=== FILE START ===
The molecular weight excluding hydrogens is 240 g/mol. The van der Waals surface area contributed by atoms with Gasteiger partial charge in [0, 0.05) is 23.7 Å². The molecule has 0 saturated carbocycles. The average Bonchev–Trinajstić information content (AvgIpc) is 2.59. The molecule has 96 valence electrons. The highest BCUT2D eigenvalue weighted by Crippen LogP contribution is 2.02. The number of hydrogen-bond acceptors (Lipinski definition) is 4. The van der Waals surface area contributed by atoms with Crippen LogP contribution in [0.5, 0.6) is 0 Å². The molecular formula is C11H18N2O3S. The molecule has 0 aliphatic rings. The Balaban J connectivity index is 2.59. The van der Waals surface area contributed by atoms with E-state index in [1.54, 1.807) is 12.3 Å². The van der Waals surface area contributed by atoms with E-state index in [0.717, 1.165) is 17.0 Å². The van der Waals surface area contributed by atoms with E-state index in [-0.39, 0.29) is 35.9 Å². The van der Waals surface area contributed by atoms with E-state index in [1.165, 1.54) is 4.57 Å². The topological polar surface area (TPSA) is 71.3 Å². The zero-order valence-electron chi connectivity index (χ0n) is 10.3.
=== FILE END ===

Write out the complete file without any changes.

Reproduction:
The molecular weight excluding hydrogens is 240 g/mol. The van der Waals surface area contributed by atoms with Gasteiger partial charge in [0, 0.05) is 23.7 Å². The molecule has 0 saturated carbocycles. The average Bonchev–Trinajstić information content (AvgIpc) is 2.59. The molecule has 96 valence electrons. The highest BCUT2D eigenvalue weighted by Crippen LogP contribution is 2.02. The number of hydrogen-bond acceptors (Lipinski definition) is 4. The van der Waals surface area contributed by atoms with Crippen LogP contribution in [0.5, 0.6) is 0 Å². The molecular formula is C11H18N2O3S. The molecule has 0 aliphatic rings. The Balaban J connectivity index is 2.59. The van der Waals surface area contributed by atoms with E-state index in [1.54, 1.807) is 12.3 Å². The van der Waals surface area contributed by atoms with E-state index in [0.717, 1.165) is 17.0 Å². The van der Waals surface area contributed by atoms with E-state index in [-0.39, 0.29) is 35.9 Å². The van der Waals surface area contributed by atoms with E-state index in [1.165, 1.54) is 4.57 Å². The topological polar surface area (TPSA) is 71.3 Å². The zero-order valence-electron chi connectivity index (χ0n) is 10.3.